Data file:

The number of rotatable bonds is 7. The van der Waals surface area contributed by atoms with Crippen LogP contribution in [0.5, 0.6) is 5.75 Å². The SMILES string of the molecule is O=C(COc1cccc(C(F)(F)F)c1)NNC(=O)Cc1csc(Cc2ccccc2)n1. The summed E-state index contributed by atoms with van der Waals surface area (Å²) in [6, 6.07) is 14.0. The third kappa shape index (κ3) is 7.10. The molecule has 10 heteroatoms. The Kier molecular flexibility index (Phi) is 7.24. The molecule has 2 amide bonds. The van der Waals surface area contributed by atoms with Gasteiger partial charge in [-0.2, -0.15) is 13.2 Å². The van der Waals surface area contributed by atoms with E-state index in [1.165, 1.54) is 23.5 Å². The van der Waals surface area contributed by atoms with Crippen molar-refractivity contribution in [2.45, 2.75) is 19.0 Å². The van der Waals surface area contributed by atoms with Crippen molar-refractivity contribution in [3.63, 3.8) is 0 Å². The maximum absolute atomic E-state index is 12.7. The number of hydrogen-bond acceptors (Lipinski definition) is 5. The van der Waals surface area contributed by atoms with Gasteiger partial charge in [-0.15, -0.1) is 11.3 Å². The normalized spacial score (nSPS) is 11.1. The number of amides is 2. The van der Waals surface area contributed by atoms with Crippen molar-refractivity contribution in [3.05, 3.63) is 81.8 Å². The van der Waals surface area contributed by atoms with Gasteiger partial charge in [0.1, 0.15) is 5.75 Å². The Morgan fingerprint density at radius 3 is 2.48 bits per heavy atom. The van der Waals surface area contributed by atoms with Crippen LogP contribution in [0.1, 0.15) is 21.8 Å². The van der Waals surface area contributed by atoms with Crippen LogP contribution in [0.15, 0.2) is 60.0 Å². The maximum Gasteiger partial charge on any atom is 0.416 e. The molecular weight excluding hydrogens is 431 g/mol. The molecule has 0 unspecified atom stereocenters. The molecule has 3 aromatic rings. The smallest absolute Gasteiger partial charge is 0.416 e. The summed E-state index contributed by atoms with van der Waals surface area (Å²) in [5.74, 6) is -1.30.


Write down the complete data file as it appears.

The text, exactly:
The number of rotatable bonds is 7. The van der Waals surface area contributed by atoms with Crippen LogP contribution in [0.5, 0.6) is 5.75 Å². The SMILES string of the molecule is O=C(COc1cccc(C(F)(F)F)c1)NNC(=O)Cc1csc(Cc2ccccc2)n1. The summed E-state index contributed by atoms with van der Waals surface area (Å²) in [6, 6.07) is 14.0. The third kappa shape index (κ3) is 7.10. The molecule has 10 heteroatoms. The Kier molecular flexibility index (Phi) is 7.24. The molecule has 2 amide bonds. The van der Waals surface area contributed by atoms with Gasteiger partial charge in [-0.2, -0.15) is 13.2 Å². The van der Waals surface area contributed by atoms with E-state index in [1.165, 1.54) is 23.5 Å². The van der Waals surface area contributed by atoms with Crippen molar-refractivity contribution in [2.45, 2.75) is 19.0 Å². The van der Waals surface area contributed by atoms with Crippen molar-refractivity contribution in [3.63, 3.8) is 0 Å². The maximum absolute atomic E-state index is 12.7. The number of hydrogen-bond acceptors (Lipinski definition) is 5. The van der Waals surface area contributed by atoms with Gasteiger partial charge in [-0.15, -0.1) is 11.3 Å². The normalized spacial score (nSPS) is 11.1. The number of amides is 2. The van der Waals surface area contributed by atoms with Crippen molar-refractivity contribution in [3.05, 3.63) is 81.8 Å². The van der Waals surface area contributed by atoms with Gasteiger partial charge in [0.1, 0.15) is 5.75 Å². The Morgan fingerprint density at radius 3 is 2.48 bits per heavy atom. The van der Waals surface area contributed by atoms with Crippen LogP contribution in [0.1, 0.15) is 21.8 Å². The van der Waals surface area contributed by atoms with Crippen LogP contribution in [0.15, 0.2) is 60.0 Å². The maximum Gasteiger partial charge on any atom is 0.416 e. The molecular weight excluding hydrogens is 431 g/mol. The molecule has 0 unspecified atom stereocenters. The molecule has 3 aromatic rings. The smallest absolute Gasteiger partial charge is 0.416 e. The summed E-state index contributed by atoms with van der Waals surface area (Å²) in [5.74, 6) is -1.30.